The Political is Personal

The converse of the feminist formula which states that 'the personal is political' is proven true by a story in the New York Times on county politics in Westchester, NY. Interestingly, however, the familial strife roiling the locale's hereditary political class can no longer be constrained by the limits of the duopoly form:
In Westchester County, where the Spano name has dominated politics on both sides of the aisle for a generation, voters are used to seeing double, even triple, on ballots. There is the affable three-term county executive, Andrew J. Spano, a Democrat from northern Westchester. Then there are the Republican Spanos of Yonkers — a father and two sons who had held state and county positions — who are no relation. One of the sons in that family, Assemblyman Mike Spano, ratcheted up the confusion in 2007 when he turned Democrat. But voters will face a bigger challenge this November: Two Spanos are planning to run for county executive — and they are father and son. David Spano, one of Andrew Spano’s four adult children, is collecting signatures for a spot on a third-party line, tentatively called Abolish County Government. [Emphasis added.]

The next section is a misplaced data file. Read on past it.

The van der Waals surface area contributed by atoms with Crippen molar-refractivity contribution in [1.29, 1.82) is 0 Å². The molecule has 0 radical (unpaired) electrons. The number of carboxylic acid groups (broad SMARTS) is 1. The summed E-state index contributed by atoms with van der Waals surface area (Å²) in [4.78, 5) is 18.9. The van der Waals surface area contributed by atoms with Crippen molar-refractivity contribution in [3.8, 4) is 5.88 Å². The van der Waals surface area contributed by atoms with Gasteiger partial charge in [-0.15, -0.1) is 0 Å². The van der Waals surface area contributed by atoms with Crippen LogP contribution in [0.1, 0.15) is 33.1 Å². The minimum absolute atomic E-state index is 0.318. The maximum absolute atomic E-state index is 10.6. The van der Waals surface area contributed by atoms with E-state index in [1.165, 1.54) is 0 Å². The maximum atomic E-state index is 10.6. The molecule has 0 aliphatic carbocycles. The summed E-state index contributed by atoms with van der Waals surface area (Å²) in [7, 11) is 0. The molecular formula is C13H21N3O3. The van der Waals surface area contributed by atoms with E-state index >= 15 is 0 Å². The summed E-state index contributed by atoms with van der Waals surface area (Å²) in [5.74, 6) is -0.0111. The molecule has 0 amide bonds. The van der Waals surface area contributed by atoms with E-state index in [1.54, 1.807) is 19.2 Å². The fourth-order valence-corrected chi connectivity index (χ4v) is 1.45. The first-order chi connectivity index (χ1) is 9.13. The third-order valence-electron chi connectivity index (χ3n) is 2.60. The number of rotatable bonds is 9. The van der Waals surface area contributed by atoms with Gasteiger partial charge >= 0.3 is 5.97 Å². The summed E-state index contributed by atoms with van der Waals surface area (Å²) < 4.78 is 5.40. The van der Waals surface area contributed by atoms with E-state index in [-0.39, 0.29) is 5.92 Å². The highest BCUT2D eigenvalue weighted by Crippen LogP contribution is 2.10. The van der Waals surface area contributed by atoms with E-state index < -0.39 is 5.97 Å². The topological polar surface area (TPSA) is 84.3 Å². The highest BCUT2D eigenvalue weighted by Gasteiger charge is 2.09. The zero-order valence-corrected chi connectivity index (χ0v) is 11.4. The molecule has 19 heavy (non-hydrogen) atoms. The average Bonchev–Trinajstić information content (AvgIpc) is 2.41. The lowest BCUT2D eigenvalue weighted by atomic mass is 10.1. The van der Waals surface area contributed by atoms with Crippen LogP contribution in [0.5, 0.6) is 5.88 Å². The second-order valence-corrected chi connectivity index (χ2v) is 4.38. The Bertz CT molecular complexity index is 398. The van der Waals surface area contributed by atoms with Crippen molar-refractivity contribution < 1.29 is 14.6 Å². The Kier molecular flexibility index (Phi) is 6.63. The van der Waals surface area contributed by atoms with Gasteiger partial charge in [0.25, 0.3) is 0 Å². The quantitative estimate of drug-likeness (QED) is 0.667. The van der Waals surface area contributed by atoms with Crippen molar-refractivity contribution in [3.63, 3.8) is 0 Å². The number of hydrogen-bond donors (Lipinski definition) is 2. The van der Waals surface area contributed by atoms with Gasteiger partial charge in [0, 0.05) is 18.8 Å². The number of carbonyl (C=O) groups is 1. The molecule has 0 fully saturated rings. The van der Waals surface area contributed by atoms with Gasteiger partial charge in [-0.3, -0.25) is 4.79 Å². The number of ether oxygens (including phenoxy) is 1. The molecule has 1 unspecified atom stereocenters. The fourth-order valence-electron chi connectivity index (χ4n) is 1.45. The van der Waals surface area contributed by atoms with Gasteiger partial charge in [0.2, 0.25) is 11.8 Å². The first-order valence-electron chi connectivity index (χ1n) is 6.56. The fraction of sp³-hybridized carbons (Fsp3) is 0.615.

One of Spano the Younger's primary backers is local businessman and political gadfly Sam Zherka:
The idea [to run] crystallized, he said, after he met Sam Zherka, a strip-club owner and provocative publisher of a weekly newspaper called The Westchester Guardian, which castigates Republicans and Democrats alike. Mr. Zherka, a local leader in the fight against county government, has made millions in real estate and is backing David Spano’s bid.

Some supporters of the county executive say they believe Mr. Zherka, long a critic of Andrew Spano, is simply using his son to embarrass him . . . Susan Tolchin, the deputy county executive, agreed, saying Mr. Zherka’s support of David Spano was part of a history of creating public spectacles at the expense of elected officials.

Last year, for instance, Mr. Zherka offered a $100,000 reward for any information about the Westchester County district attorney, Janet DiFiore, that would lead to her conviction of any crime. “Zherka is a showman — it’s theater of the absurd,” Ms. Tolchin said. “I was at his Abolish County Government rally, and he called everyone a moron. The governor was a moron. Every politician was a moron.”

Though Tolchin apparently believes that such an opinion discredits Zherka, it is likely that many New Yorkers more or less agree with his position following the recent debacle in the state's legislature. Nonetheless, the Abolish County Government rally, as you might have guessed, was part of the nationwide Tax Day Tea Party protests held last April. The third party line being sought by David Spano is the direct result of that organizational effort. In the run-up to the protest, Zherka produced a number of videos advertising the events. Here's one:

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